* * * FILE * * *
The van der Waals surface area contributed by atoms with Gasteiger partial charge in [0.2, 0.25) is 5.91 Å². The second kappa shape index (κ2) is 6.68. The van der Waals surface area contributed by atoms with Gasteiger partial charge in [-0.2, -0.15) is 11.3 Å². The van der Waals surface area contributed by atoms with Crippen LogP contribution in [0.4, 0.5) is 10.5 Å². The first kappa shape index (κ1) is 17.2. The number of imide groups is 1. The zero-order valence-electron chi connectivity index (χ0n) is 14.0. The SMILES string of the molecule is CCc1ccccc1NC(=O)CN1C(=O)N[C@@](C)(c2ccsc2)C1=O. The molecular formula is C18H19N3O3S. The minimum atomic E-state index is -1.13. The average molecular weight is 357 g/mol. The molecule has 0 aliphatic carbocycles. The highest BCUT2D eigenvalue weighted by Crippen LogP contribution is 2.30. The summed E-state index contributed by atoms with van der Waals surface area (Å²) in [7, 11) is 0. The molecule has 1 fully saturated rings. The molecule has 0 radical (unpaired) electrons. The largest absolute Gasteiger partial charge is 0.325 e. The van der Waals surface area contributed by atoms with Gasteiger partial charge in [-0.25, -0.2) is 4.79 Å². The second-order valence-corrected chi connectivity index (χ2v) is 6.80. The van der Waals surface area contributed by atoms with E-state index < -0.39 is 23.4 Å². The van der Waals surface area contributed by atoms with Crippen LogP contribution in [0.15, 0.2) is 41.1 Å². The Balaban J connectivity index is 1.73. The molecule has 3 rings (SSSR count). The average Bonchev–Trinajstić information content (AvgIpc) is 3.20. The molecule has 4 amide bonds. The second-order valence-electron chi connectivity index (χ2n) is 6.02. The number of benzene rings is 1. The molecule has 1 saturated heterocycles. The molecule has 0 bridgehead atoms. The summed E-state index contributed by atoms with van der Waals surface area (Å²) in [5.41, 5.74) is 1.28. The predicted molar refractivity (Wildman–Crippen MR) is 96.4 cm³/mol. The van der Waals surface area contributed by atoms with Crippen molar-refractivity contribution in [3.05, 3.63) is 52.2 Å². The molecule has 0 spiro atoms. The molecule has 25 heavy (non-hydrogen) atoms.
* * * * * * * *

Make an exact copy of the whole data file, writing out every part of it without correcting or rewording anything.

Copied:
The van der Waals surface area contributed by atoms with Gasteiger partial charge in [0.2, 0.25) is 5.91 Å². The second kappa shape index (κ2) is 6.68. The van der Waals surface area contributed by atoms with Gasteiger partial charge in [-0.2, -0.15) is 11.3 Å². The van der Waals surface area contributed by atoms with Crippen LogP contribution in [0.4, 0.5) is 10.5 Å². The first kappa shape index (κ1) is 17.2. The number of imide groups is 1. The zero-order valence-electron chi connectivity index (χ0n) is 14.0. The SMILES string of the molecule is CCc1ccccc1NC(=O)CN1C(=O)N[C@@](C)(c2ccsc2)C1=O. The molecular formula is C18H19N3O3S. The minimum atomic E-state index is -1.13. The average molecular weight is 357 g/mol. The molecule has 0 aliphatic carbocycles. The highest BCUT2D eigenvalue weighted by Crippen LogP contribution is 2.30. The summed E-state index contributed by atoms with van der Waals surface area (Å²) in [7, 11) is 0. The molecule has 1 fully saturated rings. The molecule has 0 radical (unpaired) electrons. The largest absolute Gasteiger partial charge is 0.325 e. The van der Waals surface area contributed by atoms with Gasteiger partial charge in [-0.25, -0.2) is 4.79 Å². The second-order valence-corrected chi connectivity index (χ2v) is 6.80. The van der Waals surface area contributed by atoms with E-state index < -0.39 is 23.4 Å². The van der Waals surface area contributed by atoms with Crippen LogP contribution in [0.15, 0.2) is 41.1 Å². The Balaban J connectivity index is 1.73. The molecule has 3 rings (SSSR count). The average Bonchev–Trinajstić information content (AvgIpc) is 3.20. The molecule has 4 amide bonds. The second-order valence-electron chi connectivity index (χ2n) is 6.02. The number of benzene rings is 1. The molecule has 1 saturated heterocycles. The molecule has 0 bridgehead atoms. The summed E-state index contributed by atoms with van der Waals surface area (Å²) in [5.41, 5.74) is 1.28. The predicted molar refractivity (Wildman–Crippen MR) is 96.4 cm³/mol. The van der Waals surface area contributed by atoms with Crippen molar-refractivity contribution in [3.05, 3.63) is 52.2 Å². The molecule has 0 spiro atoms. The molecule has 25 heavy (non-hydrogen) atoms.